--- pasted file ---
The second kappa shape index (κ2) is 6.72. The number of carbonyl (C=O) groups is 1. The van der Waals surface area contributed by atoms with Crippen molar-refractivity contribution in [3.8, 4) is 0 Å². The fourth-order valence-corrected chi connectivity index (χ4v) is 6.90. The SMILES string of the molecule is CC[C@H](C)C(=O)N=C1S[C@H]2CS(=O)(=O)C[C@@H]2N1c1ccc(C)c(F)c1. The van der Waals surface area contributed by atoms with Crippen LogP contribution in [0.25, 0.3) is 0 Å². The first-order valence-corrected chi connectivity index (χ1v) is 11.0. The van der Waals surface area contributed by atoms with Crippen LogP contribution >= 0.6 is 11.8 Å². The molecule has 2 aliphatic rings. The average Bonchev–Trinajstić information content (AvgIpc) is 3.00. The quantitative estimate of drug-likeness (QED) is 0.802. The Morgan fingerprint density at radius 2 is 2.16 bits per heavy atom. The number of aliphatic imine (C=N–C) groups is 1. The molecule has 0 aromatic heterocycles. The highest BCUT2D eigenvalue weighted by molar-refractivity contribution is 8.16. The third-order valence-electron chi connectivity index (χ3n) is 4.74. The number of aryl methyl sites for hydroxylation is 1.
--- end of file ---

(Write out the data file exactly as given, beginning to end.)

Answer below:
The second kappa shape index (κ2) is 6.72. The number of carbonyl (C=O) groups is 1. The van der Waals surface area contributed by atoms with Crippen molar-refractivity contribution in [3.8, 4) is 0 Å². The fourth-order valence-corrected chi connectivity index (χ4v) is 6.90. The SMILES string of the molecule is CC[C@H](C)C(=O)N=C1S[C@H]2CS(=O)(=O)C[C@@H]2N1c1ccc(C)c(F)c1. The van der Waals surface area contributed by atoms with Crippen LogP contribution in [0.25, 0.3) is 0 Å². The first-order valence-corrected chi connectivity index (χ1v) is 11.0. The van der Waals surface area contributed by atoms with Crippen LogP contribution >= 0.6 is 11.8 Å². The molecule has 2 aliphatic rings. The average Bonchev–Trinajstić information content (AvgIpc) is 3.00. The quantitative estimate of drug-likeness (QED) is 0.802. The Morgan fingerprint density at radius 2 is 2.16 bits per heavy atom. The number of aliphatic imine (C=N–C) groups is 1. The molecule has 0 aromatic heterocycles. The highest BCUT2D eigenvalue weighted by molar-refractivity contribution is 8.16. The third-order valence-electron chi connectivity index (χ3n) is 4.74. The number of aryl methyl sites for hydroxylation is 1.